Clay earrings were all the rage starting last year. Pairs that dangle, studs, hoops and zigzags had found their way onto many fashion-forward ears. But the prices were a bit steep for most budget-bound college kids.
Reilly Shaw, 22, and Emily McMullen, 22, thought they’d try their hand at making a couple of pairs for themselves. A year later, the Instagram account — A Hard Clay’s Night — they set up for personal enjoyment has almost 400 followers and they’ve sold over 100 pairs of their matte, minimalist creations.
“I just sent off pairs to customers in South Carolina and Florida,” McMullen said. There’s no brick-and-mortar aspirations or depressing sessions of wondering whether they’re in the red, green or black. There is no overhead or large loans — just earrings. And that’s how they’d like it to stay.
Shaw and McMullen are poster children for how Generation Z is changing the nature of small business in America. It’s not uncommon anymore to see surprisingly young entrepreneurs taking a trend by storm, developing a relevant product and turning out a profit on the fly. But experts say the biggest change coming for the consumer economy and those that feed them is what motivates creators.
“[Gen Z] say they want to make an impact on something bigger than themselves,” said Mitch Hamm, director of innovation and entrepreneurship at the University of North Alabama. Most people feel the same way eventually, he said, but the lot coming up is coming to that altruistic conclusion sooner.
A motivation shift
Hamm, a self-described “Boomer,” said motive has drastically changed over the past few decades. Money is no longer the end-all-be-all, he said. Tradition set by the Baby Boomers said to get the pretty paycheck and enjoying life is the afterthought, Hamm said. Gen Z wants to pick the place and the people, and they’ll figure out how to make the resources match later.
Eighty-eight percent of Generation Z is optimistic about their future, according to a study released by Adobe. There is contagious energy and an overpowering sense of confidence that’s flowing straight from creative young minds into the workforce, whether traditionally or through the gig-economy, or freelance network, Hamm said.
And in working alongside many aspiring entrepreneurs, Hamm has found that many Gen Zers feel certain their talents are to be used in the service of others. Micah Johnson’s newest venture would do just that for many Americans facing life paycheck to paycheck. Johnson, a 20-year-old entrepreneur from Texas, is working on a phone app the would allow people to trade skills. Sivito — the app carrying a slogan of “Get things done without money” — would come in handy if someone needed a ride to the grocery or an errand run.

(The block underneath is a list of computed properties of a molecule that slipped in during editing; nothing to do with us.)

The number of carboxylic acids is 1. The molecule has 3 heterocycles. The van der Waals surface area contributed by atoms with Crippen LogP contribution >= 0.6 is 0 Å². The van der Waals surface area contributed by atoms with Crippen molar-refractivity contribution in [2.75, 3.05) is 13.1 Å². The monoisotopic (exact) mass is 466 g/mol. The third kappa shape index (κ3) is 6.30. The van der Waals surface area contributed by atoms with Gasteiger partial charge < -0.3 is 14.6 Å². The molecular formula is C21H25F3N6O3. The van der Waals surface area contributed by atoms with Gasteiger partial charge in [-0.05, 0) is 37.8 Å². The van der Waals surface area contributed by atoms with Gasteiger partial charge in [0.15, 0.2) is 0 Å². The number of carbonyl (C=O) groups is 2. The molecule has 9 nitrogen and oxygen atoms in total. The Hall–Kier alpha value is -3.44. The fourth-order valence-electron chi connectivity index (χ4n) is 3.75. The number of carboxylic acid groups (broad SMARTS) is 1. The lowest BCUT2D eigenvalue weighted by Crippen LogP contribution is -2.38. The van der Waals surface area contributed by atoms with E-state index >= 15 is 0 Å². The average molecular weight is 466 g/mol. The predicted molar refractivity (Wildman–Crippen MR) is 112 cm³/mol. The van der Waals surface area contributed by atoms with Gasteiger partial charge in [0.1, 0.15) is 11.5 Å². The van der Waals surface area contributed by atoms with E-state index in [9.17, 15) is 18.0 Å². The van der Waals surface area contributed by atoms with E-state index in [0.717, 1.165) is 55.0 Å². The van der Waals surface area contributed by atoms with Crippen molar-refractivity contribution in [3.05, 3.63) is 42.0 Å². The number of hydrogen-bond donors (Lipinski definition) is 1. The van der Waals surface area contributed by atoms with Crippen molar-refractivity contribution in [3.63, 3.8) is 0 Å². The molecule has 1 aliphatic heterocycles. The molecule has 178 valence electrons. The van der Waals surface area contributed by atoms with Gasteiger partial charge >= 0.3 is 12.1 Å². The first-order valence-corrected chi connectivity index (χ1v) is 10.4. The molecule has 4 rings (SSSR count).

“The goal is to release people from the constraints of money,” he said.
Johnson has been setting goals and inventing since third grade when he “opened” a comic book shop with his friends. He worked on designs for a pen pencil in fifth grade, made candy in junior high with strawberry milk powder and eventually founded a streetwear line that was featured in multiple stores in downtown Houston. It’s always been his “thing.”
It’s about creating something that “changes the way people live,” he said. And he’s not alone.
Harrison Williams, a 21-year-old student at the University of North Alabama, is working on a pair of socks for marathon runners, and 20% of each purchase will go to buying solar panels for families without power. Two birds with one stone, he said.
It’s not a few and far between trend we’re seeing, Hamm said. Creativity, confidence and optimism are strong among newer generations.
Instagram is killing Sears
And consumers’ lives are being radically changed in the wake of such uplift. Just as A Hard Clay’s Night has grown from a user-friendly social media platform, the separation of America’s Millennial and Gen Z population from traditional shopping routes has and will drastically impact the nature of consumption and production. Just like chain restaurants, department stores like Belk and Sears are suspected to die at the hands of young America.
Cottage businesses, Hamm said, are all the rave, and there is always more room for niche, handcrafted endeavors like A Hard Clay’s Night or Kensie’s Creations, an online jewelry and accessories brand that was started by McKenzie Wilbanks, a recent high school graduate from Alabama.
As small businesses continue to pop up from every corner of TikTok and Instagram a question arises. How’s this going to impact the workforce, consumer culture and production.
“I’m not so sure,” Hamm said. “I don’t know that ultimately it will look that different.”
The biggest change to come, Hamm said, is how Gen Z works. The nine-to-five, 20-year loyalty to a corporation isn’t as appealing as it once was, and Gen Z isn’t about to accept the age-old “that’s just the way it is,” mentality. The opportunity for success is just waiting on social media, Shaw said, and that alone will change the course of people’s goals and aspirations.
“I’m excited about the future,” Hamm said. “[Gen Z] have the ability to understand their impact in a new way.”